Developers are able to profit off the midtown east rezoning through the increased floor area ratio, or FAR. A lot’s FAR sets the maximum allowable square footage of a building, relative to its lot size. The greater the FAR, the more floors of a building can be built. More floors equals more revenue for developers and managers. The Midtown East Rezoning will increase the FAR of a 78-block area around Grand Central Station from a FAR range of 12-15 to 18-27, depending on the precise location. Many of the lots owned by Fisher, Witkoff, and Rudin sit on the borders of different FAR sections, often falling just on the side of the line with the higher FAR. Other lots fall just within the boundaries of the entire rezoning area.

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Beyond the recent contributions to Mayor de Blasio, the timeline of political contributions from real estate developers syncs up with the timeline for the midtown east rezoning.

A view of midtown Manhattan from the observation deck of the Empire State Building Reuters

In 2013, Scott Stringer was locked in a close race for comptroller with former New York Governor Eliot Spitzer, who was attempting to revive has political career with a run for city office. Stringer won just over 52 percent of the vote in the Democratic primary. While Spitzer’s campaign was financed primarily by his own real estate wealth, Stringer turned to outside donors.

At the time, the Midtown East Rezoning was going through its first iteration, under Mayor Michael Bloomberg. The plan was eventually scrapped in the midst of local opposition. However, before it was canceled, Stringer, who then served as borough president of Manhattan, came out in support of the plan in August 2013. Approval from the borough president is a required step for any rezoning process in New York City.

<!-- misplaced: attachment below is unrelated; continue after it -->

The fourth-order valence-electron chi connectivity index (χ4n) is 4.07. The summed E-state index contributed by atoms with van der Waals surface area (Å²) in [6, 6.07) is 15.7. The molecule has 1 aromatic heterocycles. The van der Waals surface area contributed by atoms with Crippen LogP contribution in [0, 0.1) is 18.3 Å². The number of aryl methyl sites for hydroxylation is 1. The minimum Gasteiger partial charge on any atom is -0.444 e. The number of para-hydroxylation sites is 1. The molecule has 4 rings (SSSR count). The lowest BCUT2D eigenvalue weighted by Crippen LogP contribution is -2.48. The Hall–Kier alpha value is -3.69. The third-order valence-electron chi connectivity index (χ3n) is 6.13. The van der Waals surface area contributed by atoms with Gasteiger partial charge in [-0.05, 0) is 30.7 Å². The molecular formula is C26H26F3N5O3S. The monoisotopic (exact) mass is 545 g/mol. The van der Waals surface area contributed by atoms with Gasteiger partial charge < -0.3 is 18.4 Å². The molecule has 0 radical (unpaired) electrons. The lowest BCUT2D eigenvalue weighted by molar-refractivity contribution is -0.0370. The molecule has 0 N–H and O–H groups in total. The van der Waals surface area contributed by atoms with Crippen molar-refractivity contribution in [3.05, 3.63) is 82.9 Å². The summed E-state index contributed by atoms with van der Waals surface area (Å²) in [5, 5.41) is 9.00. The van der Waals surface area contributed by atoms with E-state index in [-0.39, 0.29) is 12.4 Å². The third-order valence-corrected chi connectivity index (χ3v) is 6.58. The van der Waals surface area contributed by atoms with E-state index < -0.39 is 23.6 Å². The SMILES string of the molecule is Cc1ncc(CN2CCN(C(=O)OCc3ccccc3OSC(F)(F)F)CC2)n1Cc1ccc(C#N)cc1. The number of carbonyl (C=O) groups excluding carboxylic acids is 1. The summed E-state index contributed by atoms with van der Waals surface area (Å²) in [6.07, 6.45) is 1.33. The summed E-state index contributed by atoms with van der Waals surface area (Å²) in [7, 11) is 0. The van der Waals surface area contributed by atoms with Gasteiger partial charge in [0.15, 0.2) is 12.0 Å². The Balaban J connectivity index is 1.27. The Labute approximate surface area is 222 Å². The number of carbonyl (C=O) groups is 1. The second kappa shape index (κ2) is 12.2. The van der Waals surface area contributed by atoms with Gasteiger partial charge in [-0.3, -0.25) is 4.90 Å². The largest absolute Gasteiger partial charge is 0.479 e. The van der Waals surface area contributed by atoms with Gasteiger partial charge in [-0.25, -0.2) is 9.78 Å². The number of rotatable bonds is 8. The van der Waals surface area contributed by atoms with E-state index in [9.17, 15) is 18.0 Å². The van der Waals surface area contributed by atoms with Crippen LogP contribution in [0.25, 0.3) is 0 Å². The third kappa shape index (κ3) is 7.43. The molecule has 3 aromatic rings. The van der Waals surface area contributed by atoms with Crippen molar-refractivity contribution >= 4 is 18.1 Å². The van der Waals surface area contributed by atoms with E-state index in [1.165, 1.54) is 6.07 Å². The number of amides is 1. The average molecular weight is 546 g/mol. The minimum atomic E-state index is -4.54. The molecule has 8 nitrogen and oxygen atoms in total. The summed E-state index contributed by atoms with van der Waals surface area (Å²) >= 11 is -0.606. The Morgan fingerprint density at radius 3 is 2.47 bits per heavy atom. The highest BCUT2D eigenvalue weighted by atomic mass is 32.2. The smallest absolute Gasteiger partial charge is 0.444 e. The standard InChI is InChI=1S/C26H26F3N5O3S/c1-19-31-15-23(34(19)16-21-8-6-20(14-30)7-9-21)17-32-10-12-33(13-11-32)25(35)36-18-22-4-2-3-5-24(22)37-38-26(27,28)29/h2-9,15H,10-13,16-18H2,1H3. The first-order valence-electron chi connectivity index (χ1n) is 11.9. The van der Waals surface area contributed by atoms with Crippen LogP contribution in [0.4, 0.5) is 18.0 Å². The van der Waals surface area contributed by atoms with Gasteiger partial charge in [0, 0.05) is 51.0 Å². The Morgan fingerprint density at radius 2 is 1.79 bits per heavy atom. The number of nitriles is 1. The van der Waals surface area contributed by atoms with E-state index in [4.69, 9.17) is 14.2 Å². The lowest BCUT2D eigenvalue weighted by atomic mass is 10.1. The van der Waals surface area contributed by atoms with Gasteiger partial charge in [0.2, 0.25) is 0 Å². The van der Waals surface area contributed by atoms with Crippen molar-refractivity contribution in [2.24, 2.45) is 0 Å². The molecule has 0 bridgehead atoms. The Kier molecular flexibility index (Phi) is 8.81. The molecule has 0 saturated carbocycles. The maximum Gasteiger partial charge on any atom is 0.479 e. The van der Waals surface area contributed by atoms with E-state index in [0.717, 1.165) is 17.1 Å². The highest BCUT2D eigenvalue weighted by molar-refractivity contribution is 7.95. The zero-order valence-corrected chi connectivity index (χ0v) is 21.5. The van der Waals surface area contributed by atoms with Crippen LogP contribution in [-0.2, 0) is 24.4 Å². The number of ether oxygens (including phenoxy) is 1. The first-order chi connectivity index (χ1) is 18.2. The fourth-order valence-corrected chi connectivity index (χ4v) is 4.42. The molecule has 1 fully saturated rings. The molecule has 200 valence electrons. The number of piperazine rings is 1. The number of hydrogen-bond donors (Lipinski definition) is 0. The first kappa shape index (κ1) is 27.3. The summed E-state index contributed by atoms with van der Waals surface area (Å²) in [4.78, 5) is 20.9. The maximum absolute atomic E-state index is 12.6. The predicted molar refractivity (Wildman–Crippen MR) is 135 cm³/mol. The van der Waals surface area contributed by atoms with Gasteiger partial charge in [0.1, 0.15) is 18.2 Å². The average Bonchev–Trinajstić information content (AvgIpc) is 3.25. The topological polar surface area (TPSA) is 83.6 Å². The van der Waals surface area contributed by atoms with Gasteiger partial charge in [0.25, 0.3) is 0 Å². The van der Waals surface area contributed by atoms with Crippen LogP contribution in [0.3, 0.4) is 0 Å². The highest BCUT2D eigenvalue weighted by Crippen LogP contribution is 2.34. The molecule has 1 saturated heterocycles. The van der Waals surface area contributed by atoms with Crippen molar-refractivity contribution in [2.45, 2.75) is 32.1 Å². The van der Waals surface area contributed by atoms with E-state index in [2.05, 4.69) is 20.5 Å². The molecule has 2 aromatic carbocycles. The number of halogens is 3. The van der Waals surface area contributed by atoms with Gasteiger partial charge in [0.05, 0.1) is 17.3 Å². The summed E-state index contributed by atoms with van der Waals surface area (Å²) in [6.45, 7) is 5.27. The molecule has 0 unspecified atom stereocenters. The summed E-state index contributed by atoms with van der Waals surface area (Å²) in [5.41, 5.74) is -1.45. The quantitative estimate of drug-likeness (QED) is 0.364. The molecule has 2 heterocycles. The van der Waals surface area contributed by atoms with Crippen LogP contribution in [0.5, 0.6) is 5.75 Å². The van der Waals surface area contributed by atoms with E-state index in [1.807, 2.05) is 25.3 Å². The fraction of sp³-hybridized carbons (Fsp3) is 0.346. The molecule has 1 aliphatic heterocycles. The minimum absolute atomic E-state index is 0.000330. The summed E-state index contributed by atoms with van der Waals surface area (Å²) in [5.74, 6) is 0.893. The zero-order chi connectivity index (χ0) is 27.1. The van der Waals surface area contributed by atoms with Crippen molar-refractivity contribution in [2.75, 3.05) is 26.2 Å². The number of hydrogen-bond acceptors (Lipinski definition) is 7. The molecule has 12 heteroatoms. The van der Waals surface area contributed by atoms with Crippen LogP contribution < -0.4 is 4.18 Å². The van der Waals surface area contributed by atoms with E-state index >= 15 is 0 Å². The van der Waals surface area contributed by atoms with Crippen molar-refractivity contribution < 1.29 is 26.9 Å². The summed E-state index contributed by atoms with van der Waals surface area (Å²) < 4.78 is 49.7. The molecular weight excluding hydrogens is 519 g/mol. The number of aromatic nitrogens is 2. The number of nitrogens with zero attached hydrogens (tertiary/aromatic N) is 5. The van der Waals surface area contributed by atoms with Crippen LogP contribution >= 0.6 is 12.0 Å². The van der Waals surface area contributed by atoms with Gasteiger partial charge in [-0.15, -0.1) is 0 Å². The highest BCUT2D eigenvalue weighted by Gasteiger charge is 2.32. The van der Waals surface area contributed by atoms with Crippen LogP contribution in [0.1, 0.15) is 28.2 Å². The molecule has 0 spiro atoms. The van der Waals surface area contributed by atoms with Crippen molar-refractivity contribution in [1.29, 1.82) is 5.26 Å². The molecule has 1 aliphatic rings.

Kenneth Fisher raised $45,350 for Stringer, including contributions from two of Martin Edelman’s relatives as well as Jessica Fisher, while she was still married to Winston and employed as a broker at her husband’s firm. Other relatives, including homemaker Tammy Fisher and “self-employed consultant/teacher/writer” Sandra Fisher also gave the maximum $4,950. Martin Edelman and Winston Fisher did not contribute in their own names. Kenneth Fisher gave $400, the maximum allowable for an individual doing business with the city. Those contributions were collected in mid-2011.

Rudin Management collected $13,790 for Stringer beginning with two maximum contributions totaling $9,900 just four days after Stringer announced his support for the rezoning.

Kenneth Fisher and Fisher Brothers is not fundraising for Stringer in the 2017 election cycle. As comptroller, Stringer no longer plays a direct role in approving rezonings. Rudin Management is still fundraising for Stringer’s 2017 campaign, though not as aggressively as in 2013.

New York City Council’s Committee on Land Use votes Thursday to decide whether or not to approve the rezoning. The council is the second to last stop on the approval process, before the mayor’s final sign off.